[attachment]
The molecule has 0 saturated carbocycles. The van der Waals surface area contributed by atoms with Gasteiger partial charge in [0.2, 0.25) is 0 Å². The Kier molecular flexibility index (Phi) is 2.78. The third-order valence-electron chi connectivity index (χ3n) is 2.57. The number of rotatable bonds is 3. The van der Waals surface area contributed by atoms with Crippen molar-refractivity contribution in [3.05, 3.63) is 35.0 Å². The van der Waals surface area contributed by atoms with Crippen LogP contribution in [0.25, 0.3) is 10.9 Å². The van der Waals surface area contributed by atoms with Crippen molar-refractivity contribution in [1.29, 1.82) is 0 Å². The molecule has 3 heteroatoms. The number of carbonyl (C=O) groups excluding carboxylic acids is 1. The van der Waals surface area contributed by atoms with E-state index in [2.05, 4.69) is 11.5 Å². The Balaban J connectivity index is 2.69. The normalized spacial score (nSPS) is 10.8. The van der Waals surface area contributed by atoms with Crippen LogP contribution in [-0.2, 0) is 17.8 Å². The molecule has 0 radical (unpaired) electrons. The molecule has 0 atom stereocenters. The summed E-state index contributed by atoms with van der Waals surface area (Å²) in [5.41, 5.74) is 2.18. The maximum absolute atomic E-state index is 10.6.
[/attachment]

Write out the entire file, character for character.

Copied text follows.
The molecule has 0 saturated carbocycles. The van der Waals surface area contributed by atoms with Gasteiger partial charge in [0.2, 0.25) is 0 Å². The Kier molecular flexibility index (Phi) is 2.78. The third-order valence-electron chi connectivity index (χ3n) is 2.57. The number of rotatable bonds is 3. The van der Waals surface area contributed by atoms with Crippen molar-refractivity contribution in [3.05, 3.63) is 35.0 Å². The van der Waals surface area contributed by atoms with Crippen LogP contribution in [0.25, 0.3) is 10.9 Å². The van der Waals surface area contributed by atoms with Crippen molar-refractivity contribution in [1.29, 1.82) is 0 Å². The molecule has 3 heteroatoms. The number of carbonyl (C=O) groups excluding carboxylic acids is 1. The van der Waals surface area contributed by atoms with E-state index in [2.05, 4.69) is 11.5 Å². The Balaban J connectivity index is 2.69. The normalized spacial score (nSPS) is 10.8. The van der Waals surface area contributed by atoms with Crippen LogP contribution in [-0.2, 0) is 17.8 Å². The molecule has 0 radical (unpaired) electrons. The molecule has 0 atom stereocenters. The summed E-state index contributed by atoms with van der Waals surface area (Å²) in [5.41, 5.74) is 2.18. The maximum absolute atomic E-state index is 10.6.